[TUHS] Algol68 vs. C at Bell Labs

Dan Cross crossd at gmail.com
Fri Jul 1 05:43:21 AEST 2016

On Thu, Jun 30, 2016 at 3:21 PM, Diomidis Spinellis <dds at aueb.gr> wrote:

> On 30/06/2016 18:32, Dan Cross wrote:
>> Of
>> course it's only of historical interest now, but from a technology
>> standpoint MC68000 vs Intel 8088 seems like a no-brainer: the 68k is the
>> superior chip.
> Two factors might had made the choice of 8088 a more practical one for IBM.
> First, the 8088 was a 16-bit CPU with an 8-bit data bus in a cheap 40-pin
> package.  This halved the number DRAM chips required and allowed the IBM PC
> to be easily designed along existing easily-available 8-bit peripherals.
> In contrast the 68000 had a 16-bit data bus in a more expensive 64-pin
> package.  Remember that in the 1980s glue logic was implemented through
> simple TTL chips, so adopting the 68000 might have doubled the number of
> chips on the motherboard.

It sounds an awful lot like Motorola was actively trying to steer IBM away
from the 68k, but that the 68k was what they really wanted. If that was the
case, presumably they could get the glue logic to an acceptable level. I've
looked at some 68k based board designs and it rarely seems that bad for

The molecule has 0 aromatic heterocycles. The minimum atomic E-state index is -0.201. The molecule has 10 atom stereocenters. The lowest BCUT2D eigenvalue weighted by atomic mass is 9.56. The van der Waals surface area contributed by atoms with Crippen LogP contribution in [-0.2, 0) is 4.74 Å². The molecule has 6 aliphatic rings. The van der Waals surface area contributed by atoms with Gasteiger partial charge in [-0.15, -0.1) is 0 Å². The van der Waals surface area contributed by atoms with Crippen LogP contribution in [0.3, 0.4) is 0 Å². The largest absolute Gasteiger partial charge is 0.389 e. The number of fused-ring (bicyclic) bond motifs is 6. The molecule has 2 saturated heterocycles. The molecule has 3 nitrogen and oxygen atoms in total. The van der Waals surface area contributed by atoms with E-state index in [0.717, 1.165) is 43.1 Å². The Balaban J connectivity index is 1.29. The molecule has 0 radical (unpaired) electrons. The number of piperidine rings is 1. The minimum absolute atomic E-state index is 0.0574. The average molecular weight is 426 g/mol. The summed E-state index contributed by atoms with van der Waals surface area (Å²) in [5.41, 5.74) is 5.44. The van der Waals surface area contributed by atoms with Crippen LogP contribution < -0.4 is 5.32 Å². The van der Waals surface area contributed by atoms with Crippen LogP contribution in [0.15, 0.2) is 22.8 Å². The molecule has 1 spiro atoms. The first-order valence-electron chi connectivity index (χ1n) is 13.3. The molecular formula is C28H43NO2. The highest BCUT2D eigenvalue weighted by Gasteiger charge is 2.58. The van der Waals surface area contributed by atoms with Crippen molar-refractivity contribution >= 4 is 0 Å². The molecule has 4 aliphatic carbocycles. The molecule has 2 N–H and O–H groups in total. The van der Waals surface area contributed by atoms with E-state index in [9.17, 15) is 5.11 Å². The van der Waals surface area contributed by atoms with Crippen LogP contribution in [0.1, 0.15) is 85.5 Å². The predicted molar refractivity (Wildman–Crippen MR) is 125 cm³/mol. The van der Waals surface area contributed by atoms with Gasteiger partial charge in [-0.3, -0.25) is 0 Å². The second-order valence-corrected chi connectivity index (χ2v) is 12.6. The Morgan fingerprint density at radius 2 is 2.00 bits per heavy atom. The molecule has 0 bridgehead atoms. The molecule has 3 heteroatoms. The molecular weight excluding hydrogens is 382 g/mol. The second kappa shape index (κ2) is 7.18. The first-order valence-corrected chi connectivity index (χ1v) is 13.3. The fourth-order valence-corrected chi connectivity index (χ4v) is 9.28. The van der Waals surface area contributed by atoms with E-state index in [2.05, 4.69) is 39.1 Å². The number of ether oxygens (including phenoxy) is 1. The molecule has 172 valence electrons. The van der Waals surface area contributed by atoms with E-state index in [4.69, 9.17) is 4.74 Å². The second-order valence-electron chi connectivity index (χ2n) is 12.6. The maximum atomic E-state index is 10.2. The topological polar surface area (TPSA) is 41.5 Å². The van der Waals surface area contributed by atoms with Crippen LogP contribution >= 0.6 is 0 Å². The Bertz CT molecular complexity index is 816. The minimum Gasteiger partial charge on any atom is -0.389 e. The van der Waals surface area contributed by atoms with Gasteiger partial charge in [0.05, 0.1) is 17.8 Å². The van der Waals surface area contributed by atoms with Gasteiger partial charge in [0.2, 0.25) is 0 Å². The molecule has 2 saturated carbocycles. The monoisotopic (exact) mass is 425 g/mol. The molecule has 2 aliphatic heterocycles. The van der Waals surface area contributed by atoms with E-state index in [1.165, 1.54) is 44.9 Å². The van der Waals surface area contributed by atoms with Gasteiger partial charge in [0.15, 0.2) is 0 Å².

small systems; Clements's book has a really nice design for a 68030-based
system, even, that looks like it could be done on a fairly small board.

I wanted to write back and say that the 68008 in the 48-ing DIP package
would address these concerns: 20bit address bus and an 8-bit data bus, but
that doesn't appear to have been available until 1982.

In addition, the 8086 architecture was an extension of the 8080 one, which
> made it easier to make the MS-DOS API compatible with the CP/M one, which
> was used by many popular programs.  This would simplify their porting.  (A
> lot of early IBM PC software was written in assembly language.)  The MS-DOS
> 1.0 interrupts (system calls) even used the same numbers and structures
> (file control blocks - FCBs) as those used by CP/M.  MS-DOS 2.0 added file
> paths and other Unix-influenced abstractions.

That's a fair point. But if they were willing to look at UCSD Pascal,
presumably foregoing CP/M compatibility, why not the Unix syscall interface
as well?

        - Dan C.
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